Saturday, October 25, 1986

Bon Jovi hit #1 with Slippery When Wet: October 25, 1986

Originally posted October 25, 2011.




Bon Jovi hit the rock scene in 1984. Their debut chart single, “Runaway”, cracked the top 40 on the pop charts and went top 5 at rock radio. However, the handful of singles which followed over the rest of that album and the next came and went with much less fanfare. It looked like Bon Jovi could well become an also-ran that would be lucky to be remembered beyond the ‘80s.

Then came the monster that was Slippery When Wet. The group tweaked its approach, bring professional songwriter Desmond Child on board. WK It worked – the band went “from minor-league poodle rockers to global superstars” RD thanks to two #1 songs (“You Give Love a Bad Name” and “Livin’ on a Prayer”) co-written by Child.

As “Name” was still climbing the charts, Wet found itself at #1 on the album chart. It abdicated the throne to Boston’s Third Stage the next week. After that album’s month-long stay on top, Bruce Springsteen grabbed the gold for seven weeks with his Live 1975-1975 box set. However, by the time “Prayer” became the band’s second #1 song in February 1987, the album returned to the top as well – for an additional seven weeks.

Wet went on to sell 12 million copies domestically and 28 million worldwide. While “lead singer Jon Bon Jovi’s mop of curls and winning smile” WR grabbed the girls’ attention, their “rock-as-mythology” WR attitude also meant “they had identified their audience – young white adolescent males – and were targeting it accurately.” WR “The album contained competent contemporary pop/rock from its Eddie Van Halen-inspired guitar solos to the singer’s enthusiastic, husky wail (which owed a lot to Bruce Springsteen).” WR Overall, the “album contains its fair share” RD of “consistently memorable tunes.” RD and while it “won’t change your world…it will, undoubtedly, rock it.” RD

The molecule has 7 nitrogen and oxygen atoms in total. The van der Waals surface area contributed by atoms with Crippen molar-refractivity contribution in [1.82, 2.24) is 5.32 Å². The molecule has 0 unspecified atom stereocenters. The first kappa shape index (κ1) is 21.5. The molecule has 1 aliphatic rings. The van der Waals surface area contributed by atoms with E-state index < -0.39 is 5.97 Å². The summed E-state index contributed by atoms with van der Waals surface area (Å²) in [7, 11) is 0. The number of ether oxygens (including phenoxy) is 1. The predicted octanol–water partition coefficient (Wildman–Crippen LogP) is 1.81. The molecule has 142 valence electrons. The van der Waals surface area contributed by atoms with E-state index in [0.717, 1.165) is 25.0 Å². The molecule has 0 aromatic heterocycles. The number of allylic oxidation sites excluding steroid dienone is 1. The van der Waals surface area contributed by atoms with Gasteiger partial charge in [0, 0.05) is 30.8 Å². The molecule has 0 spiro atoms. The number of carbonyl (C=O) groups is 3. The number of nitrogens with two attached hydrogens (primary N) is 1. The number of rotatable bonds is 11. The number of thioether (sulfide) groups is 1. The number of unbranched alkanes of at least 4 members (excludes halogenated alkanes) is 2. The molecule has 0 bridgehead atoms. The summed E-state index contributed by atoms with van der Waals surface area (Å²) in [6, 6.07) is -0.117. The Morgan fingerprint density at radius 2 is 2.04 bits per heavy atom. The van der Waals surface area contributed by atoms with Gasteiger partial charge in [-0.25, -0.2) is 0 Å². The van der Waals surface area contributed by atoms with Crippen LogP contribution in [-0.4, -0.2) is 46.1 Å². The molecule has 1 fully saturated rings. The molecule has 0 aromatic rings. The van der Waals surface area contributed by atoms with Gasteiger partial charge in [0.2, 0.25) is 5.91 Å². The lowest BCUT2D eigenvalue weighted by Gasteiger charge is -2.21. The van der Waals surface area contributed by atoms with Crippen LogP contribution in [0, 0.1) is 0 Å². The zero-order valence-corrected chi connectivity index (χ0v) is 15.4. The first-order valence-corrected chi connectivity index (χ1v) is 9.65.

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Monday, October 6, 1986

Aha released Scoundrel Days

First posted 1/18/2009; updated 9/10/2020.

Scoundrel Days

A-ha


Released: October 6, 1986


Peak: 74 US, 2 UK, -- CN, 17 AU


Sales (in millions): -- US, 0.3 UK, 0.3 world (includes US and UK)


Genre: synth pop


Tracks:

Song Title (date of single release, chart peaks) Click for codes to singles charts.

  1. Scoundrel Days
  2. The Swing of Things
  3. I’ve Been Losing You (9/22/86, 8 UK, 21 AU)
  4. October
  5. Manhattan Skyline (2/16/87, 13 UK)
  6. Cry Wolf (11/24/86, 50 US, 5 UK, 45 AU)
  7. We’re Looking for the Whales
  8. The Weight of the Wind
  9. Maybe, Maybe
  10. Soft Rains of April


Total Running Time: 38:41


The Players:

  • Morten Harket (vocals, guitar)
  • Magne Furuholmen (keyboards, guitar, bass)
  • Pål Waaktaar-Savoy (guitars, drums, percussion)

Rating:

3.938 out of 5.00 (average of 4 ratings)

About the Album:

“While not quite as strong as the band’s debut, Scoundrel Days is still a-ha succeeding as a marketed ‘pretty boy’ band which can connect musically and lyrically as much as any musical sacred cow. The opening two songs alone make for one of the best one-two opening punches around: the tense edge of the title track, featuring one of Morten Harket’s soaring vocals during the chorus and a crisp, pristine punch in the music, and The Swing of Things, a moody, elegant number with a beautiful synth/guitar arrangement (plus some fine drumming courtesy of studio pro Michael Sturgis) and utterly lovelorn lyrical sentiments that balance on the edge of being overheated without quite going over.” AMG

“Although the rest of the disc never quite hits as high as the opening, it comes close more often than not. A definite downturn is the band’s occasional attempts to try and prove themselves as a ‘real’ band by rocking out, as on I’ve Been Losing You; there’s really no need for it, and as a result they sound much more ‘fake,’ ironically enough.” AMG

“Other songs can perhaps only be explained by the need to translate lyrics – We’re Looking for the Whales isn’t an environmental anthem, and neither is Cry Wolf, but both also don’t really succeed in using nature as romantic metaphor.” AMG

“When a-ha are on, though, they’re on – October snakes along on a cool bass/keyboard arrangement and a whispery vocal from Harket; Maybe Maybe is a quirky little pop number that’s engagingly goofy; while Soft Rains of April captures the band at its most dramatic, with the string synths giving Harket a perfect bed to launch into a lovely vocal, concluding with a sudden, hushed whisper. The ‘80s may be long gone, but Scoundrel Days makes clear that not everything was bad back then.” AMG

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